Heather Coit/The News-Gazet

Ben Juday, bottom right, joins workers, from left, manager Ben Hay, repair technician Derek Taylor, Internet sales Tyler Chen and repair technician Jens Klingenberg, at Analog Outfitters in Champaign, Ill on Wednesday, March 2, 2011. The group repairs and restores organs, vintage music equipment, amplifiers and more.


Date of publication in the Champaign, Ill., News-Gazette: March 06, 2011


Balancing Old & New

By CHRISTINE DES GARENNES
Copyright 2011 The News-Gazette

CHAMPAIGN — First came the music, then the physics class, followed by the hobby of repairing and restoring vintage instruments.

Later came the sale of a Hammond organ to the band Wilco.

“Both Bens were both in my class ... and they were hard-working. I remember I liked their attitude and they were eager to learn,” said University of Illinois Professor Steve Errede, who teaches a class on the physics of music and musical instruments on campus.

Errede said he had “no idea” two of his students — Ben Juday and Ben Hay — would go on to create and, in the middle of a recession, grow a business that repairs and rehabs obsolete technology like vacuum tube amplifiers.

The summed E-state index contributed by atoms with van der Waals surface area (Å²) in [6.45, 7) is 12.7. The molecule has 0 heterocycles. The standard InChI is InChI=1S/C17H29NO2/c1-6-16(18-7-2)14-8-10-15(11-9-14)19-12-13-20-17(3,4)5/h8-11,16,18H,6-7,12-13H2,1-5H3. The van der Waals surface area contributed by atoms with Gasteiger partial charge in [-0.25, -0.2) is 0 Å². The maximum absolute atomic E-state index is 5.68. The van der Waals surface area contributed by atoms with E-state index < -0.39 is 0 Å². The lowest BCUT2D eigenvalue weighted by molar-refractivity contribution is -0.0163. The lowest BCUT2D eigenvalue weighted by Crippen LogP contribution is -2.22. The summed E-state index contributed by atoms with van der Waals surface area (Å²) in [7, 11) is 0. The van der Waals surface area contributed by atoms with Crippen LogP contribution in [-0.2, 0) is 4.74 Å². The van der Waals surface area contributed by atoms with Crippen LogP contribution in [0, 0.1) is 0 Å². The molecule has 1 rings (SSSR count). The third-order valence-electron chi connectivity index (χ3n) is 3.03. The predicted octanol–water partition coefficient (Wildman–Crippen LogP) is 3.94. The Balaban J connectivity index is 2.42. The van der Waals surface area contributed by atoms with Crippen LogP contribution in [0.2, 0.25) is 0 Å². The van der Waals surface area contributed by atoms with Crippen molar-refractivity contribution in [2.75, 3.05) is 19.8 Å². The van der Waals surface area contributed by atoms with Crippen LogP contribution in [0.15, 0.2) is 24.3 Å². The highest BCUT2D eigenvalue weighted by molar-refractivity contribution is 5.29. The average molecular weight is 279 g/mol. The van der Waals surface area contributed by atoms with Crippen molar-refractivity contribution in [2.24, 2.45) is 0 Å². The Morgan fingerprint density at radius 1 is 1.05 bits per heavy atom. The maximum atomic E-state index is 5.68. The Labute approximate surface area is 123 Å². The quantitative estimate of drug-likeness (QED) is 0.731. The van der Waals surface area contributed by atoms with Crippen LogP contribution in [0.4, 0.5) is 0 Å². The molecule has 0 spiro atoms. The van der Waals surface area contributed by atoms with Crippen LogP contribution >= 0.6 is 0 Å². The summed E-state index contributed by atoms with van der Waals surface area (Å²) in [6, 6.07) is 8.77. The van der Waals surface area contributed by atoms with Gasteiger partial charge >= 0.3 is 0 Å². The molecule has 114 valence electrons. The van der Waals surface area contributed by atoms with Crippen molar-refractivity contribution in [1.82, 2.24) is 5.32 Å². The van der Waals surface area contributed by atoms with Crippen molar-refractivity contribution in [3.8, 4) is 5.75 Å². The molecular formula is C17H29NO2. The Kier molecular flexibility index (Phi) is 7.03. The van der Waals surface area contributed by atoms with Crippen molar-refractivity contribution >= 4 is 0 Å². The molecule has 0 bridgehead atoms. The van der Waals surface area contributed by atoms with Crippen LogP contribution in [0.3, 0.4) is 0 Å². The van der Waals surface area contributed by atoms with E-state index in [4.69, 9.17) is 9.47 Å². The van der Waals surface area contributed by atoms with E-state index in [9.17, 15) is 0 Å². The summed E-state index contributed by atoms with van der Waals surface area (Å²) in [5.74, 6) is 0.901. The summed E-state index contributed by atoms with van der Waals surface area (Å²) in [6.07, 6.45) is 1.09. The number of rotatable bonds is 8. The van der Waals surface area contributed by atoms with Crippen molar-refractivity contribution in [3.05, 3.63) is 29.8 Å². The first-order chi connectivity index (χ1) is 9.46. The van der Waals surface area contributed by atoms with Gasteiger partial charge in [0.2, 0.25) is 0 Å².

“We´re not your typical local business,” said Juday, the founder of Analog Outfitters, a nine-person company based in an early-20th-century building on Neil Street just north of downtown Champaign.

Established in 2002, Analog Outfitters sets up sound for live music events; offers “backline rental,” an industry term for renting amplifiers, speaker cabinets, drum sets, keyboards and other equipment for musicians flying in for a gig; repairs equipment at sound studios here and in Chicago; and repairs or restores new or old musical instruments, including Hammond organs and Leslie speakers as well as other rare finds. (Under wraps in one area of their warehouse is a Mellotron, a rare keyboard that can play back pre-recorded sounds.)